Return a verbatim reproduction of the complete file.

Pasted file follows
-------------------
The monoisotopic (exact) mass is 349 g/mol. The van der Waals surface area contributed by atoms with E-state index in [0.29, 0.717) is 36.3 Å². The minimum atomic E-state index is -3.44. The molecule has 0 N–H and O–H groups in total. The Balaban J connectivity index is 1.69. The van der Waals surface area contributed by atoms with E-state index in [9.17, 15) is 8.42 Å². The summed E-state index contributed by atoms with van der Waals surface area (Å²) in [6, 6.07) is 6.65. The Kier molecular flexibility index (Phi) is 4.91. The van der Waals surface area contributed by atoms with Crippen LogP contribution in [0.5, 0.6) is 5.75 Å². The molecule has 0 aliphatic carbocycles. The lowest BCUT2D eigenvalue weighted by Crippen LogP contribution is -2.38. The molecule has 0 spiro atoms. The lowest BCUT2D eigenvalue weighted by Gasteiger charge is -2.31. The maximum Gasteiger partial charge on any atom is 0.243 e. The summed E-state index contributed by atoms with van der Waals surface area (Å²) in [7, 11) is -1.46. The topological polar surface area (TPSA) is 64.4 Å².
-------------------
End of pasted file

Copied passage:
The monoisotopic (exact) mass is 349 g/mol. The van der Waals surface area contributed by atoms with E-state index in [0.29, 0.717) is 36.3 Å². The minimum atomic E-state index is -3.44. The molecule has 0 N–H and O–H groups in total. The Balaban J connectivity index is 1.69. The van der Waals surface area contributed by atoms with E-state index in [9.17, 15) is 8.42 Å². The summed E-state index contributed by atoms with van der Waals surface area (Å²) in [6, 6.07) is 6.65. The Kier molecular flexibility index (Phi) is 4.91. The van der Waals surface area contributed by atoms with Crippen LogP contribution in [0.5, 0.6) is 5.75 Å². The molecule has 0 aliphatic carbocycles. The lowest BCUT2D eigenvalue weighted by Crippen LogP contribution is -2.38. The molecule has 0 spiro atoms. The lowest BCUT2D eigenvalue weighted by Gasteiger charge is -2.31. The maximum Gasteiger partial charge on any atom is 0.243 e. The summed E-state index contributed by atoms with van der Waals surface area (Å²) in [7, 11) is -1.46. The topological polar surface area (TPSA) is 64.4 Å².